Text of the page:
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On Ben Affleck working the Dunkin Donuts Drive-Thru, where a Zack Fox rabbit hole led me to, and watching new-ish Indonesian movies out of homesickness.
Welcome to Hyperfixate! This is a weekly-ish newsletter trying to take itself more seriously by writing about deeply unserious things. Sign up here. Support Ari on Ko-Fi here.
In the history of trying something new on this newsletter, I hope I don’t get too busy to keep up with this one. I’m going to try and put out two essays every month, as well as two of what I’m about to do right now, which is essentially a summary of what’s been rattling around in my brain recently. I’ve struggled to put something together for this week, I just started Uni again. I’m also deeply aware that the birth of this newsletter was initially as an off-shoot of both Hung Up and Maybe, Baby, my own chronicle and analysis of pop culture and media I’ve consumed. Today, we’re going back to our roots. Up first: the latest from our least favourite Triple Frontier cast member.
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Al Pacino’s Dunkaccino commercial from 2011’s Jack and Jill is about to be dethroned as the Dunkin Donuts commercial of the century. Ben Affleck turned his guerilla marketing for Dunkin into actual marketing for Dunkin Donuts, It’s all come full circle; his well-documented Bostonian loyalty to the popular donut chain has culminated in a SuperBowl commercial.
Affleck was photographed working the window of the Dunkin drive-thru in Massachusets wearing a t-shirt that says ‘America Runs on Dunkin’. If America runs on Dunkin, then Dunkin runs on Affleck. I think it’s fascinating how what was initially an organic response to Affleck as a visible Divorced Male Celebrity—dropping his Dunkin order at his front door or prioritizing his Iced Dunkaccino over the tower of Amazon packages he had picked up—has turned into this social capital, inadvertent clout even, that has allowed the corporation involved to cash in on it. It’s the scarier side of a meme’s life cycle.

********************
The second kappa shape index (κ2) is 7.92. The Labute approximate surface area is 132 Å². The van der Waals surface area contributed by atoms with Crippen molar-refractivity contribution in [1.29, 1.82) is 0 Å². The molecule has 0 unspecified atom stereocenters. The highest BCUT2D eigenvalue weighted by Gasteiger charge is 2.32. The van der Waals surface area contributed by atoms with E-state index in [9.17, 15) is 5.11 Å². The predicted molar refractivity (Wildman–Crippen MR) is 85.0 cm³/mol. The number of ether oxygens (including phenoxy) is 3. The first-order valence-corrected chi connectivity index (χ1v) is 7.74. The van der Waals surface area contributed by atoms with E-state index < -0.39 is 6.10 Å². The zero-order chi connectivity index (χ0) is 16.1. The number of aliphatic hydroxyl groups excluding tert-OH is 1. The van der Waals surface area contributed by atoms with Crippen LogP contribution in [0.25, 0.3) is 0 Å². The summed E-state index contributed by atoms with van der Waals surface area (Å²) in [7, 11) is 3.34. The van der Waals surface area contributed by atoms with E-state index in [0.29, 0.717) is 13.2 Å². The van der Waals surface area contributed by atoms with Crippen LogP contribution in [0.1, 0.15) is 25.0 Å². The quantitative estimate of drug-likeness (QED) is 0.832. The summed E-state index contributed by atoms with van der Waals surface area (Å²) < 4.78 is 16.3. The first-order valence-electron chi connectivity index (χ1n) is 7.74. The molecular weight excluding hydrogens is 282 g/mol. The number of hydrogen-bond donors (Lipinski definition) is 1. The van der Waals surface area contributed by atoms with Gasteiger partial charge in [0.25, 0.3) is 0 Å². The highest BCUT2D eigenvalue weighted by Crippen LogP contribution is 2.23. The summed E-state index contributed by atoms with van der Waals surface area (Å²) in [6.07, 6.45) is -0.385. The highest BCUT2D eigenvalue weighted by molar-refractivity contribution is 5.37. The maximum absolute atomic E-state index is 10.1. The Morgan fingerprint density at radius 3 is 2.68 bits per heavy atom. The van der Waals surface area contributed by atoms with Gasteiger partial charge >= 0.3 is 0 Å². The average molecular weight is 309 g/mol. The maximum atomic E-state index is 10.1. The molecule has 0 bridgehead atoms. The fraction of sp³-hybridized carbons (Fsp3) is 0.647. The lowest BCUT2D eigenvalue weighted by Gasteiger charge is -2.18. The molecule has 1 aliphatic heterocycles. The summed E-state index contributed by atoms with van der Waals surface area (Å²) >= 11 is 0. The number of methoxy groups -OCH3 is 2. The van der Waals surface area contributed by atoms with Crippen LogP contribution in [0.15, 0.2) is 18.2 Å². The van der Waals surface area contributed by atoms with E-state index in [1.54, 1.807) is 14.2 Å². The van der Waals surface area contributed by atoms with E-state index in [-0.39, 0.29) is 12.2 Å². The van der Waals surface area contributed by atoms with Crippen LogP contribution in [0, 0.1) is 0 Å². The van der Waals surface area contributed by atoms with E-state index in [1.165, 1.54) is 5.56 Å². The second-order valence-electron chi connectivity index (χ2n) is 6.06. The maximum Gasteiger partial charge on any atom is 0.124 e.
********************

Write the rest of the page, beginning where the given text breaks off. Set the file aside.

I find the following image very funny:
But it’s also emblematic of a problem powerful men in Hollywood are at the center of, and I’m admittedly part of the problem as well because I’m bloody talking about it! They get to re-brand. They get to re-brand in the cultural zeitgeist with the help of the internet’s proclivity for chronic irony. Everything from the infamous back tattoo shots of Affleck in Hawaii to smoking a cigarette through his mask, Ben Affleck gets to be this symbol of Down Badism, a herald for Extremely Divorced Men, and the Liam Payne of Triple Frontier because these paparazzi photos happen to capture him at his least contrived.
Perhaps he called the paps, perhaps the paps were called on him—it doesn’t matter and none of this is new. Affleck’s team just happens to be at the forefront now, serving their client better than most Hollywood men can say. It’s different from, say, Leonardo DiCaprio caught acting his age in a club in Miami. The internet laughs at Leo, not with Leo. Affleck, or rather photos of Affleck, get to take on this air of irony where DiCaprio is anointed with cringe. I’m sure once this SuperBowl commercial drops, it’ll further this conceit of affability Affleck’s managed to build off the back of the odd tabloid headline. Reports have come in saying Affleck was very quick-witted and pleasant at the drive-thru window, it’s no surprise that he’s game for whatever Dunkin has for him. It’s as if Dunkin Donuts eclipsed his string of sexual misconduct allegations.
I also think JLo being on set with him, even coming to pick him up from his shift at Dunkin Donuts to be hilarious. I was really moved by Yedoye Travis’ thread on Twitter where he spoke about performance as labour and Marx’s theory of alienation—of how the entertainment industry, as he excellently put it, “rises out of a system that starves us and pretends to be our saviour when we finally have enough to eat.” Affleck has more than enough to eat, in this specific example of the drive-thru, he’s very literally performing service industry labour as part of his performance to feed an even bigger machine, to sell more donuts to people at the SuperBowl. The comedic device in play is this class juxtaposition, a member of the ruling class playing dress-up as the working class for the day. Never mind that Affleck grew up in a union home surrounded by people that work in the arts or advocate for the Democratic party—that’s less about Affleck as a performer and more about the semiotics of American neoliberalism equating itself to the baseline of secular morality. All of this shit is just optics. That’s why Affleck and his team are able to do all of this: because he’s taken at face value, his celebrity as an easily adjustable commodity.
I didn’t expect to get so riled up yet so entertained by another one of Affleck’s Dunkin antics. It’s honestly not that deep, but at the same time, it kind of is?